BIELEFELD -- A brace from Maximilian Arnold, and one each by Ivan Perisic and Luiz Gustavo secured VfL Wolfsburg a ticket to the DFB Pokal final for the meeting with Borussia Dortmund at the Olympiastadion in Berlin on May 30. Third-league leaders Arminia Bielefeld gave it their all, but still lost 4-0. But the supporters celebrated their heroes regardless.
When it was all said and done some 10 minutes from time, the Bielefeld supporters bid farewell to the away end. "You can go home," the packed Alm, one of the old classic grounds in Germany, sang. "We'll go home, but you have to stay here," the Wolfsburg supporters replied. Nobody cared. It was cup night in Eastern Westphalia, and how could the big-spending Bundesliga side even dare to spoil the party.
It was a mild late-April evening in Bielefeld, a small city some 100 kilometres to the north east of Dortmund, and the stage was set for a fourth cup upset in a row Bielefeld, who had beaten Hertha Berlin, Werder Bremen and Borussia Monchengladbach on their way to the semifinal of the competition.
Yet, the league difference became evident from minute one.
"We were tired after our defeat at Gladbach last Sunday," Wolfsburg coach Dieter Hecking later said. "But from Monday, I felt my lads wanted to qualify for the final."
That's how they played. Efficient, cold hearted, and intelligent -- sometimes beautiful.
Only eight minutes into the tie, Daniel Caliguri picked up a terrible pass from Bielefeld defender Stephan Salger, waited until just enough opposition players attacked him, and created a space for midfielder Maxi Arnold to find. The 20-year-old finished the move with perfection, and basically ended all dreams of a cup upset.
Luiz Gustavo was unmarked in Bielefeld's box at around the half hour mark. Set piece specialist Ricardo Rodriguez curled one of his trademark free-kicks into the box, Bas Dost -- without a goal in 11 consecutive appearances now -- headed the ball from the far post back into the middle, and the Brazilian was there to convert it. The Wolves were two goals up just 31 minutes into the match.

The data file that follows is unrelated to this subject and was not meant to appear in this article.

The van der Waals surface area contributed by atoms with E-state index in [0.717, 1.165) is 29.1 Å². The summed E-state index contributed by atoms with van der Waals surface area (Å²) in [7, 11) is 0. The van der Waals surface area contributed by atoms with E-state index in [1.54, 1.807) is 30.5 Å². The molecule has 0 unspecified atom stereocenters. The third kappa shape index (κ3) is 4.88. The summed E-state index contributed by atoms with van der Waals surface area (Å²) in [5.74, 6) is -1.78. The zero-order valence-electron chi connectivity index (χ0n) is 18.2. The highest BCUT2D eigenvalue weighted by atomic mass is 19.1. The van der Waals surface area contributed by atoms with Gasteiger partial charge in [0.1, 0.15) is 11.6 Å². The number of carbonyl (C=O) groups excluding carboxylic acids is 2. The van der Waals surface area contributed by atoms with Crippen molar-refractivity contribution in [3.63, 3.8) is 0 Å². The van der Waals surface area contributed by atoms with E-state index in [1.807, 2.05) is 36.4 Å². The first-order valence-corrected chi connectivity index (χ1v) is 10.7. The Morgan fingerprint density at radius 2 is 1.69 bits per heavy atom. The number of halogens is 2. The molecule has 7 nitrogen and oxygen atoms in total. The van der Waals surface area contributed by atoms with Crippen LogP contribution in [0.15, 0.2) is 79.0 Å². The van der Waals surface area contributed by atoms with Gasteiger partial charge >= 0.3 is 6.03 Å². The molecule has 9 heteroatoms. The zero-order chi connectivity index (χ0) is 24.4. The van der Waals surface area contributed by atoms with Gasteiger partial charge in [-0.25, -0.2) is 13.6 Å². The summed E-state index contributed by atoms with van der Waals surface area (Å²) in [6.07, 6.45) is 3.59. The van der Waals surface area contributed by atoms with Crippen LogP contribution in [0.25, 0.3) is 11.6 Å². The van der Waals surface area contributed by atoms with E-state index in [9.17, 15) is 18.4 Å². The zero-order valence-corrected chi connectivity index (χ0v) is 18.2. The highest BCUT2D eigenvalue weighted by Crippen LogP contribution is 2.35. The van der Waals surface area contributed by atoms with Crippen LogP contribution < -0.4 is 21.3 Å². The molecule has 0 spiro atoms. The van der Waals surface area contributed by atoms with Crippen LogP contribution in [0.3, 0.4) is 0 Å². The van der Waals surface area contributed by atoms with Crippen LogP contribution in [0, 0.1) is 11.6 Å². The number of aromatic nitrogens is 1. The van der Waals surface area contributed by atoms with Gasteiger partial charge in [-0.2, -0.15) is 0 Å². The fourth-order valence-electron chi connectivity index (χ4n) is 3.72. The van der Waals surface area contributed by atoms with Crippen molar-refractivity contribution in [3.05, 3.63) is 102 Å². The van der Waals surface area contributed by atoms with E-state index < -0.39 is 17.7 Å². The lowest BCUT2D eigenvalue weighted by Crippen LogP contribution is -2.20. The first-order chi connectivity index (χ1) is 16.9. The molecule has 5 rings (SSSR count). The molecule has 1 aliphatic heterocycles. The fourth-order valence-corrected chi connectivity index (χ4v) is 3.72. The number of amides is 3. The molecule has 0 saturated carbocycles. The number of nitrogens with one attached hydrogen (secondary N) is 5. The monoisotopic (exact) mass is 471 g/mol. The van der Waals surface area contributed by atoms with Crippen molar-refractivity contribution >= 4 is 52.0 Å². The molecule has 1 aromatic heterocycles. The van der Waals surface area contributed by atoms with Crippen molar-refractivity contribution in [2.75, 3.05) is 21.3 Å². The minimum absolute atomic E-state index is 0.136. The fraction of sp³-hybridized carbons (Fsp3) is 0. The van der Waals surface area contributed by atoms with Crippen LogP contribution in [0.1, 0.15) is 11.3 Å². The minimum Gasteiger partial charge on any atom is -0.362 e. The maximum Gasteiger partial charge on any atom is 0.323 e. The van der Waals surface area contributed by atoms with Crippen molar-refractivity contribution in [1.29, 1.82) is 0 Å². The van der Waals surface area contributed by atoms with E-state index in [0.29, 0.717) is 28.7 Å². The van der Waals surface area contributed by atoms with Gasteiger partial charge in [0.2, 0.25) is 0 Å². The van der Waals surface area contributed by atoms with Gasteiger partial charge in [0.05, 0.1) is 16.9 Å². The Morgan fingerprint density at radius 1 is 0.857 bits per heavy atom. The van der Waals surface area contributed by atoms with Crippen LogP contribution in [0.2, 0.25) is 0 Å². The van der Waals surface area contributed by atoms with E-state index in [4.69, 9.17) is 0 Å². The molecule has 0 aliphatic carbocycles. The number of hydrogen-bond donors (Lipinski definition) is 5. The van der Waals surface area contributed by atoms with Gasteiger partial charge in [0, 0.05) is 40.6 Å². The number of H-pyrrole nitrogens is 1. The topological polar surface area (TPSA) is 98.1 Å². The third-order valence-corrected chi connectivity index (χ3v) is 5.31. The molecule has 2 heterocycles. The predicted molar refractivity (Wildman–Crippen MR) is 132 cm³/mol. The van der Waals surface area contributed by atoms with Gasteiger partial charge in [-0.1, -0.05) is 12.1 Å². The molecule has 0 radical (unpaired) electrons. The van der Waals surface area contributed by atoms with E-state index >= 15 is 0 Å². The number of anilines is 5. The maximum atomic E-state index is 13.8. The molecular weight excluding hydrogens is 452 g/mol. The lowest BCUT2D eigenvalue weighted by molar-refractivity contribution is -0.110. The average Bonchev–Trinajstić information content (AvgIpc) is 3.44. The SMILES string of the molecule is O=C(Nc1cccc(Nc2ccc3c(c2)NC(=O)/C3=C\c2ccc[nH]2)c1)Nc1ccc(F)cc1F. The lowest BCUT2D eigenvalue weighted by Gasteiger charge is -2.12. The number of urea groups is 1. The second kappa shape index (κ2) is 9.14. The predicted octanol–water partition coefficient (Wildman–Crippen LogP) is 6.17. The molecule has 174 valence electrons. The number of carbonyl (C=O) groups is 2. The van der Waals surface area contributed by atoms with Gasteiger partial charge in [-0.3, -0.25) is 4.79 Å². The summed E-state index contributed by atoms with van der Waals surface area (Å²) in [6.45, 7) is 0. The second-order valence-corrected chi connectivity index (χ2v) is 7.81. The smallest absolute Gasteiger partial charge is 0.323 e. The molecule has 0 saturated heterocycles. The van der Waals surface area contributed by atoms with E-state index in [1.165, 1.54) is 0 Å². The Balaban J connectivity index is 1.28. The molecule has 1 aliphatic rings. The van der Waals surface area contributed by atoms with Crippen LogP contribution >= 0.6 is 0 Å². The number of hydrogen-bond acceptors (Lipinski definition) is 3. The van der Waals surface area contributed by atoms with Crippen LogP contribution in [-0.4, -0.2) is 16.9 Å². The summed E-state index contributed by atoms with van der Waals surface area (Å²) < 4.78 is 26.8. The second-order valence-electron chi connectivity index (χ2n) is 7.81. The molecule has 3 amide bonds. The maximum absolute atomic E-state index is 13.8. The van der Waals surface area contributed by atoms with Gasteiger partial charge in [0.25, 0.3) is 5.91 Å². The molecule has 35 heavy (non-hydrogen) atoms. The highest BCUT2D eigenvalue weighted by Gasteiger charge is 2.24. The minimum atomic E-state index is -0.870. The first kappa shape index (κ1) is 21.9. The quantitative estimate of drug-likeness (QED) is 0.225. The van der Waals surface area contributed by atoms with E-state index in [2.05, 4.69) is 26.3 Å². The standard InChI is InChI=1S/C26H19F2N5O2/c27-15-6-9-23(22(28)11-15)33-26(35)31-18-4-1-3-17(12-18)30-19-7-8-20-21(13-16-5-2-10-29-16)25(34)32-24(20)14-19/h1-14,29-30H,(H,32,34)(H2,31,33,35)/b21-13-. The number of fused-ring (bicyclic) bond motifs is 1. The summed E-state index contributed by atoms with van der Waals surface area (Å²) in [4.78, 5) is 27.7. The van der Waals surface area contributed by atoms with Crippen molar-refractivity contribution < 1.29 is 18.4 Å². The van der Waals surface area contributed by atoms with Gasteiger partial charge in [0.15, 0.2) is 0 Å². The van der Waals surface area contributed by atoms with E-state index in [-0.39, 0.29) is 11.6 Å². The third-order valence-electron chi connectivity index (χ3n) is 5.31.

In recent weeks, Hecking's boys looked worn out from a long season. Deemed favourites to win the Europa League, they crashed out with a 6-3 aggregate defeat against Serie A side Napoli. Meanwhile in the German league, Bayern Munich ran away with the title and Borussia Monchengladbach have narrowed the gap on the Wolves to only four points.
Kevin De Bruyne struggled with a painful foot injury, got through the last Bundesliga match with injections, but has failed to spark Wolfsburg like he did earlier in 2015. Still, he initiated the play for the third, with Calgiuri setting up Ivan Perisic to extend the advantage. It was enough, and De Bruyne was allowed an early rest with Joshua Guilavogui sent on in his place. Shortly after, Arnold scored his second of the night.
Former Chelsea winger Andre Schurrle once again started the match on the bench, and saw his competitor Daniel Caliguri excel in his role. The 27-year-old half-Italian joined Wolfsburg from Freiburg in 2013, and his first season only won 10 starts. He has turned into a rather unlikely protagonist at the Volkswagen Arena. He sits on the wings, waits, finds the space, attacks his opponents with the ball, knows when to shoot and when to pass. He provided the assists for three of the four goals and played alongside Schurrle for the final 21 minutes, when the Germany international replaced Perisic.
Players like Caliguri, midfielder Arnold and defender Naldo might not the make the headlines like De Bruyne, Gustavo or even Schurrle but have turned this side into one of the most promising teams in Bundesliga. On Wednesday, they were uncompromising and walked into the final against Borussia Dortmund. It is their first trip to Berlin since 1995, having fallen at the last hurdle an astonishing five times since 1999.